Living on the Edge


The individuals I photograph on my travels don’t benefit from my presence, not in an immediate sense anyway. In fact, there’s potential for harm to them if I damage their landscape or use my images inappropriately.

So I walk that edge of privilege and responsibility in observing the lives of people from different cultures.

Rice farmers in the mountainous regions of north Vietnam walk edges in a different sense. In fact they Live on the Edge – in a literal sense and with their subsistence lifestyle.

Flower Hmong ladies at the Sunday market.

It is said that the goal of every Vietnamese farmer is to purchase a buffalo; find a wife and build a house … in that order

A precarious existence on the edge of the terraces.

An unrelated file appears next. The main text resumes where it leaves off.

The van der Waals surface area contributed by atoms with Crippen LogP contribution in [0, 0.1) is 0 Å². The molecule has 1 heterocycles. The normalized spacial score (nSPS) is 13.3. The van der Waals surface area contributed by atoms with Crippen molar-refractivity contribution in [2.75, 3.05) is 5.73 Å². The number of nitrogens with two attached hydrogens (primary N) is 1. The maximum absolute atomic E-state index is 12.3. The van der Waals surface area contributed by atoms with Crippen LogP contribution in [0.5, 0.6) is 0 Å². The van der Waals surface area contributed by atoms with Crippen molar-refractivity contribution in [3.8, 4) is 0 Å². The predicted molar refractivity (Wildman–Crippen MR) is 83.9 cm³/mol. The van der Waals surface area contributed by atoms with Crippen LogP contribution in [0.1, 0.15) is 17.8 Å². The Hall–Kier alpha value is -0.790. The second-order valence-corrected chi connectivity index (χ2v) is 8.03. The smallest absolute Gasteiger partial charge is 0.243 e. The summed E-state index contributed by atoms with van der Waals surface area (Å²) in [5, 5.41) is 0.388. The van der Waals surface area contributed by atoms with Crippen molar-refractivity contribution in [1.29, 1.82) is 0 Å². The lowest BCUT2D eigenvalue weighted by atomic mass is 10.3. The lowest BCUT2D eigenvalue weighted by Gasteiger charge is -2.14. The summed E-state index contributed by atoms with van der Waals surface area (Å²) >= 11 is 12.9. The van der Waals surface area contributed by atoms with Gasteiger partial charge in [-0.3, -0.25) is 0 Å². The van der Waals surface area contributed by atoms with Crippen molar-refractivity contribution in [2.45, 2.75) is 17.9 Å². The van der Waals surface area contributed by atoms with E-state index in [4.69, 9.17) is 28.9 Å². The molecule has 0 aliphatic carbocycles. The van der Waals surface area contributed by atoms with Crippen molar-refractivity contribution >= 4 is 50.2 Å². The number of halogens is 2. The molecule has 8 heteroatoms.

Rice constitutes about 3/4 of the daily calorie intake in the Vietnamese diet and it takes 3 months to grow a crop. Seedlings are gathered in bunches and transplanted in rows into prepared fields. Men and water buffalo work hard to carve steps into every available space on steep slopes.

1-6.jpgThe rice takes two months more to mature and is ready to harvest when the field is yellow.

1-17.jpgIn recent years there has been a move to diversify farming to include corn and other crops.

Selecting soy seed at the market

Now when I eat a bowl of rice, I have much more respect for its origins and the human hands that have worked to grow it in every inch of what seems to me to be inhospitable land.


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